- I don’t have any form of backup until the film has been sent to the lab, processed and scanned (it’s the rule of the game with film – but it always makes me uneasy when a drop an envelope with a few irreplaceable rolls of film in a USPS mailbox, even if they have a 100% reliability record with me so far).
- when the scans are available, I download them to the SSD of the laptop, and when I receive the negatives from the lab, I keep them in the proverbial shoebox.
- once the JPEGs, the RAWs and the scans are on the laptop,
- there is an automatic backup process to an external HDD drive (using Apple TimeMachine), to the NAS (TimeMachine again), and to Amazon Glacier (using the ARQ backup application)
- I upload the pictures to the Netgear NAS for Lightroom processing and archival,
- Amazon Glacier is the long term archival service of AWS (the Amazon Cloud). Storage is extremely cheap ($0.004 per GB per month) and Amazon keeps multiple encrypted copies of the data in multiple AWS data centers.
- There are all sorts of interesting features for Enterprise clients. But it’s not the exclusive domain of IT departments and the man in the street can also store files on Amazon Glacier.
- Now there’s a catch: data retrieval is not instantaneous (Amazon needs 3 to 5 hours to start processing the request in the standard retrieval mode) and it’s not free either ($0.01 per Gbyte in the standard mode) – which is perfectly fine if you remember that Glacier is about long term storage. Consider the typical use cases for an amateur photographer:
- you lost the pictures of that fantastic trip you made 10 years ago – it’s not going to be an issue for you if Glacier starts retrieving the pictures 5 hours from now,
- you lost a hard drive and its local backup with 1 TB of pictures (to a flood, a fire, a burglary, a massive power surge) – again, you’re not going to complain if the data retrieval actually starts a few hours after you requested it: you’ll be happy to retrieve your files, even if it takes time (assuming 1TB, that would be 44 hours on a 50 Mbits broadband circuit continuously operating at that speed, which means much more time in reality) and you will have to pay a few dozens of dollars for the service.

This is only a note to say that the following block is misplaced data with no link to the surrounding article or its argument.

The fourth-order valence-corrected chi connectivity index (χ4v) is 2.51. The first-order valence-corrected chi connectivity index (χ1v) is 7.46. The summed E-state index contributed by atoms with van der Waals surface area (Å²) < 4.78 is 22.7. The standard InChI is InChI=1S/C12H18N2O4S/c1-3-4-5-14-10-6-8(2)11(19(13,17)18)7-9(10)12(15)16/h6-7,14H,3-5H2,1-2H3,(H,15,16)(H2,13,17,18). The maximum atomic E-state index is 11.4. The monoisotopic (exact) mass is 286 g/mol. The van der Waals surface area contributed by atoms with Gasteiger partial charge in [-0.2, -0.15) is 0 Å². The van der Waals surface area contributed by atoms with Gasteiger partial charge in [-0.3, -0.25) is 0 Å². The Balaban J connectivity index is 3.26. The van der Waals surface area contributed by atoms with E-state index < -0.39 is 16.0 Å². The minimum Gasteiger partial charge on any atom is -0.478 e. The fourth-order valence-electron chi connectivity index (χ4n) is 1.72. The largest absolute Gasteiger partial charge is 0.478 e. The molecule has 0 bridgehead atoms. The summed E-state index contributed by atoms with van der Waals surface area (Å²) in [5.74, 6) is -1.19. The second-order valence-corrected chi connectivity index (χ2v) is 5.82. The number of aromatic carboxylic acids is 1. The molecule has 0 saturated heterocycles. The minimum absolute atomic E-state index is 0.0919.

- Arq is a backup solution for Mac OS and for Windows, leveraging the storage and archival services provided by a large selection of public cloud services. I’ve been using it in conjunction with Glacier for a few years, and it’s proved its worth a few times already.
It may seem like overkill – but massive hardware failures, catastrophic events and user errors happen, sooner or later. If you don’t want to lose your pictures eventually, do something, now.
Definitions, Buzzwords and Acronyms:
Archive: collection of records kept for long term retention. Typically, archives are not actively used.
Backup: “process of making extra copies of data, that will be used to restore the original in case it is lost or corrupted”
AWS: Amazon Web Services – the on-demand cloud computing platform of Amazon.com
Cloud (cloud computing): Cloud computing is shared pools of configurable computer system resources and higher-level services that can be rapidly provisioned with minimal management effort, often over the Internet. Cloud computing relies on sharing of resources to achieve coherence and economies of scale, similar to a public utility. (Wikipedia)
HDD: hard disk drive – they’re called hard disk drives because there are made of a few hard, metallic disks spinning at high speed, with tiny mechanical arms moving a magnetic head a few microns above the disks. The technology has been here forever, hard drives are cheap, offer a large capacity, but are somehow unreliable over the long run. (see Backup, above)
NAS (NAS Drive): Network Attached Storage – appliance containing one or more hard drives, connected to a LAN, that provides file level data storage to PC or Mac clients. Practically, a NAS is a small file server, generally running a version of Linux, with an easy to use Web based configuration interface. For the user of a PC or a Mac, the NAS just presents itself as another storage volume in Windows Explorer or in the finder. Models supporting two or more disk drives generally offer redundancy mechanisms (mirroring, RAID) to minimize the consequences of a hard drive failure.
RAID: (Redundant Array of Independent Disks): a technology that provides data redundancy and performance improvements in storage systems using multiple physical disk drives. Having a NAS configured with RAID is not the panacea and does not dispense from running regular backups: RAID usually protects the data if one disk fails, but it does not protect against a massive failure (two or more disks fail, a disk controller corrupts the data) or against human error (files erased by mistake).
SSD: solid state drives. With a SSD, information is stored on microchips. There is no moving part. SSDs are both faster and more expensive than Hard Drives, that’s why they are used in laptops, but not in long term storage systems.